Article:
This particular emergency declaration allows the president unilaterally to define what is essential to the national defense, what is necessary to support the armed forces, and how to use those armed forces, as well as to use funds specifically authorized for other purposes. This represents a dangerous erosion in the separation of powers and in the standard formation of American foreign policy.
Undermining the Separation of Powers
There is a reason the framers of the Constitution divided power over foreign policy and national defense between the executive and legislative branches. While they recognized the president’s need to act without congressional deliberation in cases of invasion or imminent threats, they also knew the monarchs of Europe had long engaged in warfare for their own personal purposes, against the wishes of the people. The ability of presidents to engage in and finance their own wars would make them equivalent to those monarchs. Political scientists have shown that Congress can often stop major wars from occurring. Due to institutional constraints and the ease with which the people can hold it accountable, the legislature has generally been more hesitant to engage in conflicts than the president.
Congress’ ability to stall a president’s agenda is a feature of the system, not a bug. Compromise and gridlock are supposed to be the two available options, yet opposition from Congress is currently cited as reason to bypass the normal constitutional process.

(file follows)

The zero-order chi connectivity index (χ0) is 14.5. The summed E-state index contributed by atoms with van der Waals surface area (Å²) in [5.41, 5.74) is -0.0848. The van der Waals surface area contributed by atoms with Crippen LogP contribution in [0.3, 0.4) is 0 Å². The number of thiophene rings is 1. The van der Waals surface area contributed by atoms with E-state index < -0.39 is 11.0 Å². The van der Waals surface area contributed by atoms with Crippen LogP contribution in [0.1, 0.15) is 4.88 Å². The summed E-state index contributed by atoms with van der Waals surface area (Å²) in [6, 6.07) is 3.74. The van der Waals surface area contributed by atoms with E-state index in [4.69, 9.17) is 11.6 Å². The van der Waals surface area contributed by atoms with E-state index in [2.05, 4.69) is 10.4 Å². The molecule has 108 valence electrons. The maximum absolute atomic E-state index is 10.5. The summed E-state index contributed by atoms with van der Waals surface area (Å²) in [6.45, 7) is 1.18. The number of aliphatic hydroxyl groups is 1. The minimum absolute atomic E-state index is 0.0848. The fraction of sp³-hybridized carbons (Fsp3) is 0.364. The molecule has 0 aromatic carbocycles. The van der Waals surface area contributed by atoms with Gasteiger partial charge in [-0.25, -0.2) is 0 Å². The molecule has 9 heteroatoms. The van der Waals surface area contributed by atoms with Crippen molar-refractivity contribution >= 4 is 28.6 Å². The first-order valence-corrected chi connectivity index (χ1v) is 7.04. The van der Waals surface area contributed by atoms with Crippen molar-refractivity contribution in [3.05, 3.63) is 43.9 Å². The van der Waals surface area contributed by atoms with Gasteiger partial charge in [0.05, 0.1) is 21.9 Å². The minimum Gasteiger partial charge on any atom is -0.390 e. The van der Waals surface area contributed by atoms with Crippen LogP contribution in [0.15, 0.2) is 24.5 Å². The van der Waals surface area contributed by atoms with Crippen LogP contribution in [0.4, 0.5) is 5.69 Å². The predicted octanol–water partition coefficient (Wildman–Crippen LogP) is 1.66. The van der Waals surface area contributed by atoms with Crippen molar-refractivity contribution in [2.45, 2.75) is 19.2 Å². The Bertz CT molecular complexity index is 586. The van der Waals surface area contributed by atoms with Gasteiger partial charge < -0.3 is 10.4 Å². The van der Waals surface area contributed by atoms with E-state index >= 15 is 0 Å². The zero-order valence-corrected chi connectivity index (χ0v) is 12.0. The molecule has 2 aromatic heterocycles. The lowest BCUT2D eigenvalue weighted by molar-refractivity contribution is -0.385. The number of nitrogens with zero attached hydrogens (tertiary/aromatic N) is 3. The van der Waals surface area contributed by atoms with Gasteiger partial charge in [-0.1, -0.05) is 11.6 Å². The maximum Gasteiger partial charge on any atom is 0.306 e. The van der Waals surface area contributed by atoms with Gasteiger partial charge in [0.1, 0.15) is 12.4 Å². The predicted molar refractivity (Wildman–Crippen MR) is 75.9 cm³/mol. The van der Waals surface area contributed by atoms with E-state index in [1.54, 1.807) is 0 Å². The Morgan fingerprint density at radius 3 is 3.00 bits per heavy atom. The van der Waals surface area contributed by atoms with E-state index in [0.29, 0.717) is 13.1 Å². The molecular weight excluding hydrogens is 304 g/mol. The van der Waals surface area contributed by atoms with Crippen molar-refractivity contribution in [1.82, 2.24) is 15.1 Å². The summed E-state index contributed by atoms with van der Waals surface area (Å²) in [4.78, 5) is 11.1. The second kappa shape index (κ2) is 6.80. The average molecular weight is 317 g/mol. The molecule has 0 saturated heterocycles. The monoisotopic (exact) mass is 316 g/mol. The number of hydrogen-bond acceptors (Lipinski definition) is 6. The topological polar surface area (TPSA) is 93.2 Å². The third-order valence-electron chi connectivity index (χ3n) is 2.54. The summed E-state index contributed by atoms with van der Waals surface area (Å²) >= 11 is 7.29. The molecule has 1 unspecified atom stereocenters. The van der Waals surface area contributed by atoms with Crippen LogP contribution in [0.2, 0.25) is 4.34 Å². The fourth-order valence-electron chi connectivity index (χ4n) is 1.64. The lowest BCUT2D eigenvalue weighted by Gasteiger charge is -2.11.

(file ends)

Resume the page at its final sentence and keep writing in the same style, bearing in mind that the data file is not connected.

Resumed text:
Previous presidents have identified fundamental threats to the United States in the same way Trump views illegal immigration, but opposition from Congress kept those presidents from acting on their wishes. During Dwight Eisenhower’s presidency, the French requested U.S. assistance in Indochina, and the Eisenhower administration was sympathetic to the request. He went to a divided Congress for permission to back the French, but lawmakers refused to support an intervention. Eisenhower tried to provide limited support to the French to avoid ruffling congressional feathers. However, Congress objected yet again, and Eisenhower was forced to withdraw the small number of Air Force personnel he had sent to the region, likely stopping the onset of a major conflict (for a time).
Congress made a similar move in the 1970s to prevent U.S. funding of anti-communist forces in Angola, which some feared could turn into another Vietnam-style conflict. When Congress put an end to intervention in Angola, it was a disaster for the Ford administration and resulted in the firing of Henry Kissinger. In both situations, the U.S. president had significant investment in their anti-communist policies, but there was no going around the expressed will of Congress and the normal constitutional process.